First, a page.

I had a secret since I was a baby. One that could heal or kill.
That was why I’d left two families behind me on that road.
One who raised me, but I’d left behind to find answers to questions they couldn’t answer. They didn’t know where I was now.
Another which I’d felt could be my home, but their neighbors said I had to leave.
So now I was walking down this abandoned desert highway, looking at an uncertain future.
I could only blame myself. And blame my past.
Because how my secret worked depended what I thought and felt.
But until I could get a grip on what raged inside me, I didn’t feel safe around anyone. Not safe for them, anyway.
And so I walked.
While the empty road – like my empty heart – stretched out in front of me…
I waited until we’d finished shutting everything down for the day before I started asking my Mom questions.
Of course, the coffee pot and anything electric got shut off, the gas to the grill, and all the dishes washed and put away. That’s a lot of alone time, and dish washing goes faster with two people if you work fast and quiet. Gather, wash, rinse, put away. Leapfrogging the stations. Because the faster you get the chores done, the more time you have for stuff you want to do – like talking.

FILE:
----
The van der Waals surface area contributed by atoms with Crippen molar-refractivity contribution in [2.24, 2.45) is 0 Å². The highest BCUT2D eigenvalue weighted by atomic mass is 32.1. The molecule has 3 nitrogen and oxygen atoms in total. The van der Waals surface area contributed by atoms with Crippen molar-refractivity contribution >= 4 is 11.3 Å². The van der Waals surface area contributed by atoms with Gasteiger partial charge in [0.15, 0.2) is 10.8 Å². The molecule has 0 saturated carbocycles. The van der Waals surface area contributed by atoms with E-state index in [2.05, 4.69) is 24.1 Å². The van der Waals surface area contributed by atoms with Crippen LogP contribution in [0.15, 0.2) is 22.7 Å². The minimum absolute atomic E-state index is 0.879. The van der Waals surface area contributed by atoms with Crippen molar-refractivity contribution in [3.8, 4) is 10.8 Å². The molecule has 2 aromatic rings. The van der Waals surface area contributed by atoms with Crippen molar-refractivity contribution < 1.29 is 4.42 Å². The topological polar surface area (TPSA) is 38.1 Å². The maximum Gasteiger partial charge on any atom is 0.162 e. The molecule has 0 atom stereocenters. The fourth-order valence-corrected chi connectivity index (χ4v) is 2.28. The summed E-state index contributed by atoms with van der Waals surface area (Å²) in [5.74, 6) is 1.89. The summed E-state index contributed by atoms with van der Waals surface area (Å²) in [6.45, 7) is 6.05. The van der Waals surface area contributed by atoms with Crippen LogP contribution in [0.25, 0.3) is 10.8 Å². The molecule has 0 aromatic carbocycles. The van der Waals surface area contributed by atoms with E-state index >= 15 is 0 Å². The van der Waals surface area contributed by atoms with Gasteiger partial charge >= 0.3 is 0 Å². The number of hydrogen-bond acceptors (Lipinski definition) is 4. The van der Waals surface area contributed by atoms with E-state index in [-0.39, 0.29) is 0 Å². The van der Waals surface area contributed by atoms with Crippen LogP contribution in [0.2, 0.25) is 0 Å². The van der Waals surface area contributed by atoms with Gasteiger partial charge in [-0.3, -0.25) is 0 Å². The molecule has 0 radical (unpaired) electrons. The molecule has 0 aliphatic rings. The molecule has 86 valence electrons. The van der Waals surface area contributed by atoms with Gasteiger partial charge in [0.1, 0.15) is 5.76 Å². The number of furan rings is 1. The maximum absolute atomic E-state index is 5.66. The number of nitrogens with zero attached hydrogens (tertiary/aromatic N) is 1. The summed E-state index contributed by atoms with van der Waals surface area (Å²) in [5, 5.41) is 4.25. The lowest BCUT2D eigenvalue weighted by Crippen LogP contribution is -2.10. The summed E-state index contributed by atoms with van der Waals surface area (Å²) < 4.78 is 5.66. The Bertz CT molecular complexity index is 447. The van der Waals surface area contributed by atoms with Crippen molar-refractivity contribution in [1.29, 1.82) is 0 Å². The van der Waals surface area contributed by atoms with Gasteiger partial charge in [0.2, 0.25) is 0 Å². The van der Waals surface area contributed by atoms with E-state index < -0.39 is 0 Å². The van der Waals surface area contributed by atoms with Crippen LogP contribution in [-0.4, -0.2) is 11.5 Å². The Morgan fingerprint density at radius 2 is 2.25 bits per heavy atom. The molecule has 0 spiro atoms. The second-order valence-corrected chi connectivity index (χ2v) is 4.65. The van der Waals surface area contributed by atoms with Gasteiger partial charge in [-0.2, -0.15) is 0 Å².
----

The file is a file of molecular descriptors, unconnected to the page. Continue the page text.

I know it wasn’t “adult-like” but I still liked holding my parents hands, and I felt they liked it to – more than they knew.
“Mom, do you get many new memories of your life before?”
“Oh, sometimes. Dreams, sure, but those aren’t accurate. And then when I’m doing something, I can get snatches of memories back.”
“Did you ever get dreams or memories of your real mom?”
“Only that she always seemed to be smiling at me. From what I understand, she wasn’t around very long. So if all I ever remember of her was a smiling face, then that will be good.”
“You never met your real dad?”
She shook her head no. “From what I understand, he wasn’t around since before I was born.”
“And your step-dad?”
She shrugged. “He had his problems. And worked long hours, then would be in town drinking somewhere into the evening. I remember him smiling some, but that was with my mom. After that, I didn’t see him much. And Mrs. Tate was my kinda substitute mom after that.”
“But she wasn’t real.”
Mom stopped and looked at me. “That’s not correct. She was very real when I was younger. Always positive. Always helpful. And would listen to me and help me when she could. At least that’s what I remember.”
“But you said she turned out to be a ghost?”
We started walking toward home again. “Yes, but I like to think of her as a spirit-guide. More like the Amerindian legends.”
We were silent for a few paces.
“Rochelle, Arthur told me you’d been asking about your own mom.”
I nodded. “Sure. I was thinking about going to find if she had any other family.”
Mom looked over at me to see my expression for a bit as we approached our home. “I think you might be able to visit them…”
I stopped and looked at her eyes. “And not kill them?”
She just nodded, with sad eyes. “But of course, they can’t know – “
“That I’m a Lazurai?”
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